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CAFRE

Staying safe during vet visits

January 3, 2022

Safety around horses requires both common sense and experience.  Horse riding is a high risk activity but handling horses from the ground can be just as dangerous for the unwary.  By identifying the risks and hazards in advance of your vet visit, potential accidents or injuries can prevented or minimised. 

A principle of UK law is that if a risk is foreseeable there is a duty to eliminate or reduce it so far as reasonably practicable.  Before your vet arrives you should perform a risk assessment to identify possible hazards around the yard. This includes

  • anything that could cause a slip or trip such as loose wires or misaligned flooring
  • moving vehicles
  • any particularly aggressive horses

After identifying the hazards you can identify who may be harmed and how.  Set out steps to address the risks such as clearing a working space so that it is free from hazards or verbally communicating to point out potential hazards.  If you need further information on performing a risk assessment, the HSE has provided guidance which can be found at http://www.hse.gov.uk/pubns/indg163.htm.

When your vet arrives, it is of paramount importance to discuss with them any concerns you have about the handling of the horse.  Always warn your vet if your animal is young or unhandled.  Similarly, alert them if your horse has any quirks or vices, such as biting/kicking/rearing.  If your horse is particularly needle shy you should work on desensitising your horse by practising with an empty syringe so they become accustomed to having it on their neck without a reaction.  You may also want to practise picking up your horses feet, each in turn, so that it does not react to the vet.

When handling your horse for the vet, be aware that you have a very important job.  You are protecting yourself, your horse and the vet from harm.  No matter how sensible and quiet your horse normally is, horses can react suddenly and unexpectedly.  Indeed, horses under sedation can show uncharacteristic aggression and can kick or bite without warning.  Your job relies on good handling techniques and awareness.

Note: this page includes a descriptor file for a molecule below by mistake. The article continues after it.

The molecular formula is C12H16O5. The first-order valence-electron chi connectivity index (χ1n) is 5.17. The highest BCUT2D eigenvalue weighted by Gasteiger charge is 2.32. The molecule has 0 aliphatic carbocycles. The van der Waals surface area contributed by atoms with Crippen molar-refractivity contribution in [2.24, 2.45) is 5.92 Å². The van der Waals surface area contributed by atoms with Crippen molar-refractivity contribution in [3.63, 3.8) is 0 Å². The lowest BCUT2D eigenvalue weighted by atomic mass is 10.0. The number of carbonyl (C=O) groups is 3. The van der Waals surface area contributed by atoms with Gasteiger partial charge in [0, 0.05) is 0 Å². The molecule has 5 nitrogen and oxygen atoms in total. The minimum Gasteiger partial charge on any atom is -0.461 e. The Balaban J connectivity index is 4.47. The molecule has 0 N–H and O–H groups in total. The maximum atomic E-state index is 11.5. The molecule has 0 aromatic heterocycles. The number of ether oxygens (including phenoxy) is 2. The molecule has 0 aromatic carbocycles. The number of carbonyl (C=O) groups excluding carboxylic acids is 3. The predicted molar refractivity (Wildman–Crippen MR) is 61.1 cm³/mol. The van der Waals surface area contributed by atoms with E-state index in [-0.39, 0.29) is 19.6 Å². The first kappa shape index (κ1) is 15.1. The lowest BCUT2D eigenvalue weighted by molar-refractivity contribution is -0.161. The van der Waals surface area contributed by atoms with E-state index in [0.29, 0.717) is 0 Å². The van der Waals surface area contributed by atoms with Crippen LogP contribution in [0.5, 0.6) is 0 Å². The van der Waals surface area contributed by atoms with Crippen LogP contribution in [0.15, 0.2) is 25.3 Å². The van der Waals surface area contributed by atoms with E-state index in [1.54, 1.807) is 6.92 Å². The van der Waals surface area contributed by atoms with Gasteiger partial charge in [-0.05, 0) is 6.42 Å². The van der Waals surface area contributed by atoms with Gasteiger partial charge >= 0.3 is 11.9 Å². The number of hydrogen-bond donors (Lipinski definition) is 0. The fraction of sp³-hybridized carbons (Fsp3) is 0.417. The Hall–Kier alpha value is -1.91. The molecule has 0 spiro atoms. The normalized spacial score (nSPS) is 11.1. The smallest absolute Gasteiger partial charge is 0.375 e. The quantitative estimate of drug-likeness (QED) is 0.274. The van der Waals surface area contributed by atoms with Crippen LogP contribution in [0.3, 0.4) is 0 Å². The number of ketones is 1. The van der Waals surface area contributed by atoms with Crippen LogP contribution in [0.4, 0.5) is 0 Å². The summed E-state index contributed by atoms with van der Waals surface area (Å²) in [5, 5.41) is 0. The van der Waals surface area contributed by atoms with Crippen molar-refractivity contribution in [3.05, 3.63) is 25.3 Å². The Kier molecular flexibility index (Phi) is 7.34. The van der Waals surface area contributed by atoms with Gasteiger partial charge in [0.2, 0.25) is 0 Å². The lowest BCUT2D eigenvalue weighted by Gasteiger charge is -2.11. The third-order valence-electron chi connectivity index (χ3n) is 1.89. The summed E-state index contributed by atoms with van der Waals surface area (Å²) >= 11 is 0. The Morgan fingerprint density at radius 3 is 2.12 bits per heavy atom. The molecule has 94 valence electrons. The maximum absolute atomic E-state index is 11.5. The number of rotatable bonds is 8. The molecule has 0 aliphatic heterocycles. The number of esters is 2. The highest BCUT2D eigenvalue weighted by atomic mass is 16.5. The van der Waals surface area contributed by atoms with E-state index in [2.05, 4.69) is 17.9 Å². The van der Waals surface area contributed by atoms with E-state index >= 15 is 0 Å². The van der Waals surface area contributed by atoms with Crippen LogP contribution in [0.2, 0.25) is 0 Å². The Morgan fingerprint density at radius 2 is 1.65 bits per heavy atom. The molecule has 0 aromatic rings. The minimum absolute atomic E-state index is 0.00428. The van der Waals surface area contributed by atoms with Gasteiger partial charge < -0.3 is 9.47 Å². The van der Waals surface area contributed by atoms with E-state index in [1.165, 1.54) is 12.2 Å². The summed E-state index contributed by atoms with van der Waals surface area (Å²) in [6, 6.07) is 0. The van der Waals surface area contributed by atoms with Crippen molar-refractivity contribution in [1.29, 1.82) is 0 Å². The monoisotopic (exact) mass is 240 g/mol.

Here are some tips to think about when holding a horse for the vet:

  • Use a working area that is free of hazards
  • Apply fly spray during summer months to prevent the horse from becoming irritated
  • Keep your attention on the task at hand, put mobile phones away!
  • Communicate with the vet and ask where they want you to stand and how to hold the horse
  • Keep a good grip on the lead rope so that you can readily control the horse if it reacts suddenly
  • Wear appropriate footwear/gloves/coats
  • Talk to the horse to provide some verbal reassurance
  • If you have reason to reprimand the horse, always tell the vet before you do so in case the animal jumps or reacts suddenly
  • Always stay on the same side of the horse as the vet while they are working so that you can turn the horses head towards you and the hind end will turn away from both of you
  • Make sure the horse’s head collar fits and the lead rope is in good condition
  • Consider wearing a riding hat when undertaking high risk procedures or when dealing with young or unhandled horses

If your vet is taking x-rays at your yard, it is important to have as few people around as possible.  Anyone under the age of 18 or pregnant women should not be present when x-rays are being taken.  Your vet will give you a lead apron to wear and it is important that this fits comfortably so you are not restricted in your role as handler.

In case of emergency, always have a human first aid kit readily available so you can quickly react to any unfortunate situations.  If such a situation arises, make sure to keep records of what happened and how. 

Remember to always use common sense around horses and ask your vet if you are unsure.  Hopefully your vet visits will be a positive experience for all.